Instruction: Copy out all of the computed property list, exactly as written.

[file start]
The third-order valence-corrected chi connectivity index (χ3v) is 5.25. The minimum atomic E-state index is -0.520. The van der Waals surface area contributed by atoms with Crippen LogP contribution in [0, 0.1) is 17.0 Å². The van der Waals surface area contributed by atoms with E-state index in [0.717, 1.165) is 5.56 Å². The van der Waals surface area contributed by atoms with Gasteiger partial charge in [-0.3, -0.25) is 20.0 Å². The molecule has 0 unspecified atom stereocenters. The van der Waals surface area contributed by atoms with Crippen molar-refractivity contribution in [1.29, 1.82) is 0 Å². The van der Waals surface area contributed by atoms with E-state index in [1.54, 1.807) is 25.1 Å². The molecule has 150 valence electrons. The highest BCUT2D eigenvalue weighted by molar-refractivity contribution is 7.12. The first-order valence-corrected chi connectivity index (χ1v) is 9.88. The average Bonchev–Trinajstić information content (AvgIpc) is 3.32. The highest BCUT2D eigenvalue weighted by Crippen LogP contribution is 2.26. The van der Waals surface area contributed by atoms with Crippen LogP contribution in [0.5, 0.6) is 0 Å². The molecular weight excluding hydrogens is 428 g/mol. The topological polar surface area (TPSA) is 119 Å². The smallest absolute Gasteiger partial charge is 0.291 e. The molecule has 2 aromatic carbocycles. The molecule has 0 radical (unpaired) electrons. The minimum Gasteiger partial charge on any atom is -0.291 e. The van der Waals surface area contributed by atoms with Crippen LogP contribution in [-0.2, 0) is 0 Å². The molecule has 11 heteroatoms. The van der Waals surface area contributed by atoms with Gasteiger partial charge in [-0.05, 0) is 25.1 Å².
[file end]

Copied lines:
The third-order valence-corrected chi connectivity index (χ3v) is 5.25. The minimum atomic E-state index is -0.520. The van der Waals surface area contributed by atoms with Crippen LogP contribution in [0, 0.1) is 17.0 Å². The van der Waals surface area contributed by atoms with E-state index in [0.717, 1.165) is 5.56 Å². The van der Waals surface area contributed by atoms with Gasteiger partial charge in [-0.3, -0.25) is 20.0 Å². The molecule has 0 unspecified atom stereocenters. The van der Waals surface area contributed by atoms with Crippen molar-refractivity contribution in [1.29, 1.82) is 0 Å². The van der Waals surface area contributed by atoms with E-state index in [1.54, 1.807) is 25.1 Å². The molecule has 150 valence electrons. The highest BCUT2D eigenvalue weighted by molar-refractivity contribution is 7.12. The first-order valence-corrected chi connectivity index (χ1v) is 9.88. The average Bonchev–Trinajstić information content (AvgIpc) is 3.32. The highest BCUT2D eigenvalue weighted by Crippen LogP contribution is 2.26. The van der Waals surface area contributed by atoms with Crippen LogP contribution in [0.5, 0.6) is 0 Å². The molecular weight excluding hydrogens is 428 g/mol. The topological polar surface area (TPSA) is 119 Å². The smallest absolute Gasteiger partial charge is 0.291 e. The molecule has 2 aromatic carbocycles. The molecule has 0 radical (unpaired) electrons. The minimum Gasteiger partial charge on any atom is -0.291 e. The van der Waals surface area contributed by atoms with Crippen LogP contribution in [-0.2, 0) is 0 Å². The molecule has 11 heteroatoms. The van der Waals surface area contributed by atoms with Gasteiger partial charge in [-0.05, 0) is 25.1 Å².